D8 X-ray diffractometer by Bruker AXS
The X-ray diffractometer D8 by Bruker AXS operates in the theta-theta mode, i.e. the sample introduced horizontally into the sample holder is not moved during the measurement. The instrument with a modular design is equipped with two detectors: Sol-X, an energy-dispersive detector, and LynxEye, a super speed detector.
The typical penetration depth of the X-ray beam in the Bragg-Brentano measurement geometry utilized here is 1-40 μm, depending on the composition of the sample.
On the secondary side, the scattered radiation from the sample is filtered out by a Ni-filter, except for the K alpha1 and K alpha2 line.
Glass platelets with a recess are used as powder-preparation mount. Small sample amounts are measured by a one-crystal sample mount. Compact samples should have a planar surface and not exceed dimensions of 5×5×2 cm.
X’Pert – MPD (Multi Purpose Diffraction System) – diffractometer by PANalytical
The MPD diffractometer operates in the theta-theta mode. The surface to be measured is always in a horizontal position while the tube and detector are moved. A proportional detector in combination with a parallel-beam collimator and a fast detector (X’Celerator) are attached on two detector arms.
When the slit optics are used, the X-ray beam is filtered using a beta-filter (Ni) that can be used on the primary or (and) secondary side.
In addition to the slit optics, an X-ray mirror can also be used upstream of the sample in the primary beam.
The use of the X-ray mirror in the primary beam brings about equatorial parallelization of the X-ray beam and an approximate monochromatization to K alpha radiation with high intensity. The divergence of the beam is approximately 0.04°. The insensitivity of the reflexes to height adjustment and roughness of the sample, brought about by the parallelization of the beam, allows a reliable analysis of the samples with curved and uneven surfaces. There is no peak displacement or reduction in the intensity in the case of a height misalignment in the range of ±250 μm.
The high-temperature chamber allows in situ examinations of the phase composition in powders, compact samples and thin layers between room temperature and 1400°C in air, and up to 2000°C in optionally either a protective-gas atmosphere or in a vacuum.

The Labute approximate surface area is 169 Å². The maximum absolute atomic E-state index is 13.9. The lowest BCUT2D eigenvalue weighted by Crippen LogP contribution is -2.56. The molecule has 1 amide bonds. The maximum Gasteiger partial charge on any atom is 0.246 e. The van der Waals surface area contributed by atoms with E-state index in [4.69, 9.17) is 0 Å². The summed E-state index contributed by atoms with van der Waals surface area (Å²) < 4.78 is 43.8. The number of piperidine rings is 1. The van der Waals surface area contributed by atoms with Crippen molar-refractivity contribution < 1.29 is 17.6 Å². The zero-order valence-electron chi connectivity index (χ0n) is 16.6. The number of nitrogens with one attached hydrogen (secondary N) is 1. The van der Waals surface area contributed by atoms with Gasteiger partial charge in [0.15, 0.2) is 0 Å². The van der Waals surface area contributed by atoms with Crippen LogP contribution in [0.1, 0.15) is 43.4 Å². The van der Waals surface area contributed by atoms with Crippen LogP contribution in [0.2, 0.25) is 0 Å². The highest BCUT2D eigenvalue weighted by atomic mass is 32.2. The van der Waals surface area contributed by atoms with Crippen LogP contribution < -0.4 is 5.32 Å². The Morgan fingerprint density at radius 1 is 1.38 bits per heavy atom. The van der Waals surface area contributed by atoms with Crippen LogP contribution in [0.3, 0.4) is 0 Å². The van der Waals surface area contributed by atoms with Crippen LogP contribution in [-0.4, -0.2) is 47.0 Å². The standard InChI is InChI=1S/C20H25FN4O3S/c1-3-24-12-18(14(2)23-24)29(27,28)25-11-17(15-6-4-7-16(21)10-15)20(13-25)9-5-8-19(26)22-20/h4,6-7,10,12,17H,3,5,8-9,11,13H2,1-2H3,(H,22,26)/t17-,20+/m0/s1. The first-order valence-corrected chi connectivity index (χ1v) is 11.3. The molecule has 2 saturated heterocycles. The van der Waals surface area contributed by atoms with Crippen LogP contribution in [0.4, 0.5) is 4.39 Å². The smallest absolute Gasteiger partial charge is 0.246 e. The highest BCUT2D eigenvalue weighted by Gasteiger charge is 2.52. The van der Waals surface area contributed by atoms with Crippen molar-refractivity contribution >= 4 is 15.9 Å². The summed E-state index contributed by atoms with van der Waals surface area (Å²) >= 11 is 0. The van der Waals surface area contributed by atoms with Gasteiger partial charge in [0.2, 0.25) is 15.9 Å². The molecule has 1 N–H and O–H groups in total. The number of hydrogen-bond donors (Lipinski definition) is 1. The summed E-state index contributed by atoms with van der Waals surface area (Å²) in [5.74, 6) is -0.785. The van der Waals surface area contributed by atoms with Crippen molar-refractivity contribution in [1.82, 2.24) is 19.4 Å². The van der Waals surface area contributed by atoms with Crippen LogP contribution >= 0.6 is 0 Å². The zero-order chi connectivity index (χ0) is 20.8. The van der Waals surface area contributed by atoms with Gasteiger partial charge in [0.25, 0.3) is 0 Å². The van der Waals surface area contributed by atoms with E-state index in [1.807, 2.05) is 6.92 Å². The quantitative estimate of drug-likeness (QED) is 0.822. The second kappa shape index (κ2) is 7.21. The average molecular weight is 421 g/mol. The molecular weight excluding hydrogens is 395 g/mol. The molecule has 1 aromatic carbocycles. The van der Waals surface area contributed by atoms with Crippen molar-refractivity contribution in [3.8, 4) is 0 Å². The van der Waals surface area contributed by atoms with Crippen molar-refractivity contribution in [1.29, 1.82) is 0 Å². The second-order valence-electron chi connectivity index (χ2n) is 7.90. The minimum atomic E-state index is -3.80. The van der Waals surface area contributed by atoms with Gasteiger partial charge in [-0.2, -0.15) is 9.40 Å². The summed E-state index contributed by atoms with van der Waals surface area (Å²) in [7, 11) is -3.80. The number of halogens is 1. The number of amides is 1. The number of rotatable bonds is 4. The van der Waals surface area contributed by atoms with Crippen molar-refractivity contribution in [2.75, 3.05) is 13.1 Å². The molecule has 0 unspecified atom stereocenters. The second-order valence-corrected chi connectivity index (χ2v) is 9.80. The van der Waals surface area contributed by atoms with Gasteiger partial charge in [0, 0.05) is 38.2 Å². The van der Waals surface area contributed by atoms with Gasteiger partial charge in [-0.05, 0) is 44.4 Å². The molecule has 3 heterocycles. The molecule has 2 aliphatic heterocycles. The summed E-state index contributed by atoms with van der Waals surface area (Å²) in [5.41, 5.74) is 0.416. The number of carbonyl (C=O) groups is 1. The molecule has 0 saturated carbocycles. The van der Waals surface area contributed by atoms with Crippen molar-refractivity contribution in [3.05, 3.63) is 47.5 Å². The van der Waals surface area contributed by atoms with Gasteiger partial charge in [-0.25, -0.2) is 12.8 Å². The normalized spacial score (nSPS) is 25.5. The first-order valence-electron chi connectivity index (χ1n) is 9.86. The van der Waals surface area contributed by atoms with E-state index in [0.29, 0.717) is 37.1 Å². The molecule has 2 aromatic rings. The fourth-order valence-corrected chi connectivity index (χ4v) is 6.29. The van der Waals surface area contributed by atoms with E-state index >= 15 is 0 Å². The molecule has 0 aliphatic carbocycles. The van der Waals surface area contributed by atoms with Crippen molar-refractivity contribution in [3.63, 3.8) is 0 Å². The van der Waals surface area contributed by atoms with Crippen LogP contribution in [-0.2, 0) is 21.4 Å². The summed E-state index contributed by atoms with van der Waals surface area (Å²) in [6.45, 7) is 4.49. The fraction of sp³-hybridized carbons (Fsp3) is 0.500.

It is also possible to measure liquid and very heavy samples (up to 1 kg) which cannot be mounted on other instruments. Depending on the measurement configuration, the samples can have dimensions up to 10×10 cm. The available sample rotator (spinner) affords the possibility of largely eliminating texture effects in the x-y plane.
X’Pert – MRD (High-resolution Materials Research Diffractometer) – diffractometer by PANalytical
The high-resolution diffractometer (minimum step size 0.0001°, reproducibility ≤ 0.0002°) is equipped with an open Euler’s balance. An open Euler’s balance allows a phi-rotation of 360° and a psi-tilt in the region of 180° (±90°).
The instrument operates in a theta – 2theta mode. The sample is attached to the sample mount in a vertical position.
The line focus of the ceramic X-ray tube is used in conjunction with fully automatic and programmable optics or a parallel-plate collimator in conjunction with a planar-graphite monochromator; the point focus is used in conjunction with the X-ray lens and the parallel-plate collimator. A scintillation counter and a fast detector (X’Celerator) are available.
In the reflectivity mode, an attenuator is automatically inserted into the beam path at a preselected intensity (controlled by software) in order to realize an intensity range of up to eight orders of magnitude. The measured intensities are automatically corrected dependent on the attenuation factor. In the case of curved substrates, use is made of a beam-cutting stop, which is positioned in the vicinity of the sample surface and counteracts line broadening. Reflectometry measurements of amorphous and crystalline samples make it possible to determine the density and surface quality of compact samples and density, thickness, surface and intermediate-layer roughness of layers and successions of layers.
The use of an X-ray lens (polycapillary optics) in the primary beam brings about a parallelization of the divergent X-ray beam in an equatorial and axial direction. The lack of sensitivity of the reflexes on tilt (psi) and rotation (phi) of the sample achieved by this allows a reliable texture and stress analysis. Since there are no defocusing effects, determining the position of the reflex is reliable over the entire range of the tilt of the sample, which is very advantageous, particularly in stress analysis. It is also reliably possible to examine samples with a rough and angled surface.
The lens can be used to illuminate a precisely defined point on the sample with dimensions between 1×1 and at most 10×10 mm. The divergence of the Cu K alpha1, 2 radiation is 0.3°.
It is possible to examine samples with a diameter of 100 mm × 100 mm, a sample height of 24 mm and a maximum mass of 0.5 kg.